About the Pogostemum cablin:

This is pure dark Patchouli essential oil sourced from Indonesia. Here is some supplemental information about this ancient oil. Patchouli essential oil is a resinous essential oil that has a deep woody dry musky scent that improves with age.

Disclaimer:Although some people find the scent disagreeable, Patchouli has virtually no allergenic properties. This oil is classified as non-toxic, non-irritant, and non-sensitizing. Many substances commonly used by humans over thousands of years such as olive oil and apples also do not cause allergies at all, any sensitivity to these is related to pesticides or additives.

Patchouli Essential Oil Uses and Indications:

Used as a base note or fixative for many other perfumes, or alone. This oil has anti-fungal and mild anti-biotic properties. Uses in skin care include seborrhea, eczema, dermatitis, impetego, herpes, cracked skin, wrinkles. Emotionally calming, relieves anxiety and depression. Appeasing (decreases apetite), increases libido.
The dear French Aromatherapist, Marcel Lavabre, puts Patchouli with other mint related plants, in the Labiate family. He states that this tropical plant has a native state of "excessive warmth and water", and since it is produced after a period of fermentation, it has a proactive psychic as well as physical influence on any process of stagnation or lethargy.

How Patchouli Essential Oil is Made:

The Pogostemum cablin plant is a shrub related to the mint family that grows in tropical regions of India, Indonesia, and the Phillippines. The leaves are harvested and stacked in bales to ferment for a period of time, then they are subjected to steam distillation. Fermenting the leaves helps break down the volatile compounds within the plant material, to increase the yield of resinous oil that is produced.

Active Compounds of Patchouli in more Detail:

One of the interesting things about Patchouli is how the aromatic profile shifts over time. It is said to get "sweeter" as it ages. The fermentation process for patchouli leaves developed in the ancient world next to winemaking. In traditional Aryuvedic medicine, Patchouli has been employed as a treatment for various health complaints. Recently, two Malaysians wrote a piece in the scientific journal "Molecules', exploring further study devoted to the chemical compounds within patchouli. We are starting to see a trend of ethnobotany on a whole new level, where modern scientists are investigating the merits of the traditional medicines from their culture.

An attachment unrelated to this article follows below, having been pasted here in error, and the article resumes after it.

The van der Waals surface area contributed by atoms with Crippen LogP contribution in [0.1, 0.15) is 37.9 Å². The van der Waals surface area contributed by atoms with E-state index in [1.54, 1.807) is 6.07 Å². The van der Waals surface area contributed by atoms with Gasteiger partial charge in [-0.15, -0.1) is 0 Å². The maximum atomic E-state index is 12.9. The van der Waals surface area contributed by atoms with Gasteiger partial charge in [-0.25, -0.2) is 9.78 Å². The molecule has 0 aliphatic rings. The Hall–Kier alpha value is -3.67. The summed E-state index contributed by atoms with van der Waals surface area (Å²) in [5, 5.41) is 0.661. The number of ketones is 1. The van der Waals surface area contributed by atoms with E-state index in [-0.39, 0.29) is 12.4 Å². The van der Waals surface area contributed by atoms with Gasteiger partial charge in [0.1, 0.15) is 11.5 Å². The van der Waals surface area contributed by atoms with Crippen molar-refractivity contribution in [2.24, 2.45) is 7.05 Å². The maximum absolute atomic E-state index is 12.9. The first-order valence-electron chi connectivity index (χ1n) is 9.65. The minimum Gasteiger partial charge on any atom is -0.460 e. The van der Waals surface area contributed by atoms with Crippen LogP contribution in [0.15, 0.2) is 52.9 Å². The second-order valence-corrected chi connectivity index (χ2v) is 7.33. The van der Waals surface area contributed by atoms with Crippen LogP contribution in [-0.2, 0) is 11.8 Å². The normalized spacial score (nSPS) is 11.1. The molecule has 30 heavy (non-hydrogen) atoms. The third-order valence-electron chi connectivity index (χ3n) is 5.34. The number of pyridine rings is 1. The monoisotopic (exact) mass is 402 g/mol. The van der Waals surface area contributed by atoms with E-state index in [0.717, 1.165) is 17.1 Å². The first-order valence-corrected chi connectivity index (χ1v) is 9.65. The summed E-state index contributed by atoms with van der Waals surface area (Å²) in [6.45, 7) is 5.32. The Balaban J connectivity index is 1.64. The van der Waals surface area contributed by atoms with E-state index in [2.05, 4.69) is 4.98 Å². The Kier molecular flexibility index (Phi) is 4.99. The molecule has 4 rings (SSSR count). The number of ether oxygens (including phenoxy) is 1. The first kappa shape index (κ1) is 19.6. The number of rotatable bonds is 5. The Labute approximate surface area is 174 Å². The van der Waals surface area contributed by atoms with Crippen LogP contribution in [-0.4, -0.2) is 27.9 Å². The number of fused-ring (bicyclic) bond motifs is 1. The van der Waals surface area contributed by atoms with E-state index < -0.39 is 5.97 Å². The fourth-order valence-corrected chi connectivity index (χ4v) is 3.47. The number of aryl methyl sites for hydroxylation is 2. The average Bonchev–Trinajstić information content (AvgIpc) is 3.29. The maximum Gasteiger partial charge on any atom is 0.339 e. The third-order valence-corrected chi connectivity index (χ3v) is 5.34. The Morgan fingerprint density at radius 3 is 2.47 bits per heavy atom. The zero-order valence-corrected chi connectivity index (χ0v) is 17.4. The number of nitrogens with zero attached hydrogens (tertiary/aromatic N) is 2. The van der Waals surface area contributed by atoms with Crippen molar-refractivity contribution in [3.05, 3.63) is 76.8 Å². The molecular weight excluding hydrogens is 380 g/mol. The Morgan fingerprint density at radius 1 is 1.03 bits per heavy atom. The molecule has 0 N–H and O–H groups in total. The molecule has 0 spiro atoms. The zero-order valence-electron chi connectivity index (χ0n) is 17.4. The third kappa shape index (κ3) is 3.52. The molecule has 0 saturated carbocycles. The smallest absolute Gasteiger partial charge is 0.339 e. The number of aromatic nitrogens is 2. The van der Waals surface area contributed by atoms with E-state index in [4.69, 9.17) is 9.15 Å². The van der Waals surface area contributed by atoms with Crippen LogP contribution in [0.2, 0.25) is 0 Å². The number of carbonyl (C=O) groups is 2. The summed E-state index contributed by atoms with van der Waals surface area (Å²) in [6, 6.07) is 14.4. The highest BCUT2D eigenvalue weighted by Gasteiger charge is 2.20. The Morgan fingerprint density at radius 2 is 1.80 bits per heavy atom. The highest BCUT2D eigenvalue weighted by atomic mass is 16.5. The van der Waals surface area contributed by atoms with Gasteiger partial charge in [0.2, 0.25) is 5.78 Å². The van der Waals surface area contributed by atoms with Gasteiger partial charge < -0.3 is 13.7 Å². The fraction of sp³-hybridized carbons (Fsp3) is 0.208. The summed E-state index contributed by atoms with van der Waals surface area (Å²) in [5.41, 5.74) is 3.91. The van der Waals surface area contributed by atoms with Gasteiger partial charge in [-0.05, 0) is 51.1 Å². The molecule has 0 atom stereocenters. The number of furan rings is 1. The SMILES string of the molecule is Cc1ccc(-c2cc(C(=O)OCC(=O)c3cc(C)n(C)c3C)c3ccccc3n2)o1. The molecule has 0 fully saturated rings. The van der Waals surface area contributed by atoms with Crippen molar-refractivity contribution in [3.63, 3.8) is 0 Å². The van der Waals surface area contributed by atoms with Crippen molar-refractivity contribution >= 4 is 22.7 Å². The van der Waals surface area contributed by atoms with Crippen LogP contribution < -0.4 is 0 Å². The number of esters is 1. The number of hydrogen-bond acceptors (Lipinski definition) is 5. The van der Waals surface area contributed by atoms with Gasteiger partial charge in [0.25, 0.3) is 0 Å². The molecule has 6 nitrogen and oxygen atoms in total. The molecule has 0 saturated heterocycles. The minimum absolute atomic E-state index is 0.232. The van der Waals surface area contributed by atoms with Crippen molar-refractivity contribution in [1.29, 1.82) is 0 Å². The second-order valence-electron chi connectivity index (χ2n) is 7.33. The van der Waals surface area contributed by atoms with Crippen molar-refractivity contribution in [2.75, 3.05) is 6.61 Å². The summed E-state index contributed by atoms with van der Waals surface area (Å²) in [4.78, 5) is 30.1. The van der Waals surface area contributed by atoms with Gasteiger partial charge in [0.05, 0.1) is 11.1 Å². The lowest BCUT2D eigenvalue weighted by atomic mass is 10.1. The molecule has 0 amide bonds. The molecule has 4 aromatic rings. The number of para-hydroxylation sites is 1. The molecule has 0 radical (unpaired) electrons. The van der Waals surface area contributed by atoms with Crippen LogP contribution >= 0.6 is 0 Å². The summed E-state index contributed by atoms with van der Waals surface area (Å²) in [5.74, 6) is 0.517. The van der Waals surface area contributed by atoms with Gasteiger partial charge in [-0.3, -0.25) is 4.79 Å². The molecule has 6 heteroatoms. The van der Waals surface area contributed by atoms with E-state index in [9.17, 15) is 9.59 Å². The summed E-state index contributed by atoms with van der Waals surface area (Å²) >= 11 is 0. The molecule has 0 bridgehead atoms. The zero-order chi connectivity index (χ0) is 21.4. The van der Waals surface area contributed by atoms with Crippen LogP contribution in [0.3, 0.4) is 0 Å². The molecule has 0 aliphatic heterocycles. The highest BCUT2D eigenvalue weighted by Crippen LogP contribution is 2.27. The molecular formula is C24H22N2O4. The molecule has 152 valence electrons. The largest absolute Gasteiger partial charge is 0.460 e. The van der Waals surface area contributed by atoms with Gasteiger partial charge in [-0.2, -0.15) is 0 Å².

According to Swarmy & Sinniah (2015) "Pogostemon cablin Benth. (patchouli) is an important herb which possesses many therapeutic properties and is widely used in the fragrance industries. In traditional medicinal practices, it is used to treat colds, headaches, fever, nausea, vomiting, diarrhea, abdominal pain, insect and snake bites. In aromatherapy, patchouli oil is used to relieve depression, stress, calm nerves, control appetite and to improve sexual interest. Till now more than 140 compounds, including terpenoids, phytosterols, flavonoids, organic acids, lignins, alkaloids, glycosides, alcohols, aldehydes have been isolated and identified from patchouli. The main phytochemical compounds are patchouli alcohol, α-patchoulene, β-patchoulene, α-bulnesene, seychellene, norpatchoulenol, pogostone, eugenol and pogostol. Modern studies have revealed several biological activities such as antioxidant, analgesic, anti-inflammatory, antiplatelet, antithrombotic, aphrodisiac, antidepressant, antimutagenic, antiemetic, fibrinolytic and cytotoxic activities." (Abstract).

This kind of work impresses me.

Nature. Nurture. Imagination.
Be Well.


Swamy MK, Sinniah UR. A Comprehensive Review on the Phytochemical Constituents and Pharmacological Activities of Pogostemon cablin Benth.: An Aromatic Medicinal Plant of Industrial Importance. Molecules. 2015 May 12;20(5):8521-47. doi: 10.3390/molecules20058521. Review. PMID: 25985355
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